With GOMA turning 10 in just a couple of weeks, we look back at one of the most dramatic exhibitions held at GOMA. ‘Cai Guo-Qiang: Falling Back to Earth’ (23 November 2013 – 11 May 2014) showcased major new works by a global artist whose large-scale installations and explosion events have made him one of the most innovative figures in contemporary art. This exhibition was the artist’s first solo exhibition in Australia and a GOMA exclusive.
‘Falling Back to Earth’ both spectacular and meditative, presented a beautiful, thought-provoking vision of our relationship with the earth and with each other. Four installations featured two new commissions directly inspired by the landscapes of southeast Queensland, which the artist visited in 2011.
EXPLORE FALLING BACK TO EARTH FURTHER
The centrepiece of the exhibition — Heritage 2013 — featured 99 replicas of animals from around the world, gathered together to drink from a blue lake surrounded by pristine white sand, reminiscent of the lakes of Moreton Bay’s islands. Heritage was acquired for the Gallery’s Collection with the generous support of the Josephine Ulrick and Win Schubert Diversity Foundation through and with the assistance of the Gallery’s Foundation.
The second installation, Eucalyptus 2013 responded to the ancient trees of Lamington National Park in the Gold Coast hinterland, while the third, Head On 2006 is a striking installation of 99 wolves leaping en masse into a glass wall, displayed for the first time in Australia.
The fourth installation, the Tea Pavilion was conceived by the artist and located within the heart of the exhibition, the Tea Pavilion was a space to learn more about the history and significance of Chinese Tea and also a place to reflect on the works on display.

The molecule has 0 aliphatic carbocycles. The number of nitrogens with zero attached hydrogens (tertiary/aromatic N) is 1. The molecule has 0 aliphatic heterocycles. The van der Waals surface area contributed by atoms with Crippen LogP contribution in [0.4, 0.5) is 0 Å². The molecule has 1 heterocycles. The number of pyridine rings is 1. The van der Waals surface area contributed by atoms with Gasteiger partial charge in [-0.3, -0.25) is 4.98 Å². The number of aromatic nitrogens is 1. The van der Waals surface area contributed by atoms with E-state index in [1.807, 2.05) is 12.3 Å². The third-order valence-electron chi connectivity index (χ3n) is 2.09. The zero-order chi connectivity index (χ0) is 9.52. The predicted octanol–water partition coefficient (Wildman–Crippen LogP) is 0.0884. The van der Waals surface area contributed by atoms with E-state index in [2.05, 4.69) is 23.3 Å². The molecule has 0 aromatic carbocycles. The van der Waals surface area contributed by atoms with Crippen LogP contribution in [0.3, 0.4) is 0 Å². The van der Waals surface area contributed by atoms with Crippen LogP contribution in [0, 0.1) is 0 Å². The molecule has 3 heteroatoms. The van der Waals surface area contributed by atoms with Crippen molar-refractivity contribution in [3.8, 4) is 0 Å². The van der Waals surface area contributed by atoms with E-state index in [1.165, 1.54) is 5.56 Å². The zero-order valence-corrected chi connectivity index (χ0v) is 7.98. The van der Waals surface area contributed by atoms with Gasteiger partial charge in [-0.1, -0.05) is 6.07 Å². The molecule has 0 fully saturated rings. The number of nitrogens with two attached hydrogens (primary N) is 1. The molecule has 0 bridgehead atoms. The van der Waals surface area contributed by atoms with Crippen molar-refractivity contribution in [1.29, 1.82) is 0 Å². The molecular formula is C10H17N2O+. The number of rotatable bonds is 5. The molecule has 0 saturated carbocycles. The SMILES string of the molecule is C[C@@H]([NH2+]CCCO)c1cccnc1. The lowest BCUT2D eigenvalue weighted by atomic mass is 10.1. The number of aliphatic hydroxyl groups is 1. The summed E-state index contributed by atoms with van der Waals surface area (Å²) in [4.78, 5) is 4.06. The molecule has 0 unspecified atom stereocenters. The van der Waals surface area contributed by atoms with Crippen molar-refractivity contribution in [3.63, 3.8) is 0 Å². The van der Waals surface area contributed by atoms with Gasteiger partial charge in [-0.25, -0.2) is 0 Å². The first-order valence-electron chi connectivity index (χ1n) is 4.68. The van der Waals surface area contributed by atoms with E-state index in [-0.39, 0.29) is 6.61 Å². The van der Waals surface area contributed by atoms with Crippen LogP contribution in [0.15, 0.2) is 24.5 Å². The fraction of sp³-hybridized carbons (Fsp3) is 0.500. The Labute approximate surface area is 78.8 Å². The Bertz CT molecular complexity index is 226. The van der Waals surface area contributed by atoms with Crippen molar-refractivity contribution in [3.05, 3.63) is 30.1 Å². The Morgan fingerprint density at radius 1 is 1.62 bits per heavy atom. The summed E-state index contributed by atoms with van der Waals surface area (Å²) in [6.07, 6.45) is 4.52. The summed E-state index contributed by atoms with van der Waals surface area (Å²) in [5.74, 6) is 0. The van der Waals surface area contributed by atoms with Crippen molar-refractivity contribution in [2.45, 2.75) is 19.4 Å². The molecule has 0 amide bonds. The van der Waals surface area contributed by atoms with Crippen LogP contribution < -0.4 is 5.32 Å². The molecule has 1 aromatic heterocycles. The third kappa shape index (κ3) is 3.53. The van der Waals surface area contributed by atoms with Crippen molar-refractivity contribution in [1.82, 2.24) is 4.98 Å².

Go into the draw to win the 204 page publication Cai Guo-Qiang: Falling Back to Earth featuring essays by Australian and international authors, with the artist’s new works extensively documented through spectacular installation photography . Cai Guo-Qiang also writes on a significant, but lesser-known, aspect of his practice – his collaborations with children. The publication traces Cai’s unique history with QAGOMA, as one of the first public institutions to collect the artist’s work. It also follows his early career inclusion in the ‘Asia Pacific Triennial of Contemporary Art’ (1996 and 1999). Value $49.95
The Children’s Art Centre also presented ‘Cai Guo-Qiang Kids: Let’s Create an Exhibition with a Boy Named Cai’ where you could make and display objects in miniature gallery spaces, create spectacular multimedia gunpowder drawings and fireworks events and watch a short film written by Cai Guo-Qiang about art and adventure.
WHAT EXHIBITION AT GOMA HAS BEEN YOUR FAVOURITE?
Remember these major GOMA exhibitions from 2013? ‘Voice and Reason’ (18 May 2013 – 21 April 2014) considered our Indigenous Collection from numerous points of cultural intersection, highlighting contrasting voices and drawing attention to the reasoning, knowledge and experience behind the work; ‘Earth and Elsewhere’ (25 May 2013 – 27 January 2014) brought together works from the Gallery’s contemporary collection that highlighted the way artists frame the past to help us understand the delicate connections between memory, history and empathy.; ‘My Country, I Still Call Australia Home: Contemporary Art from Black Australia’ (1 June – 7 October 2013) examined the strengths of the Gallery’s holdings and explored three central themes — presenting Indigenous views of history (My history), responding to contemporary politics and experiences (My life), and illustrating connections to place (My country).; and ‘Death and Life: Rakuny Ga Walnga: Contemporary Arnhem Land Art’ (25 May – 1 September 2013) was the Gallery’s first Collection-based exhibition dedicated to contemporary art from Arnhem Land.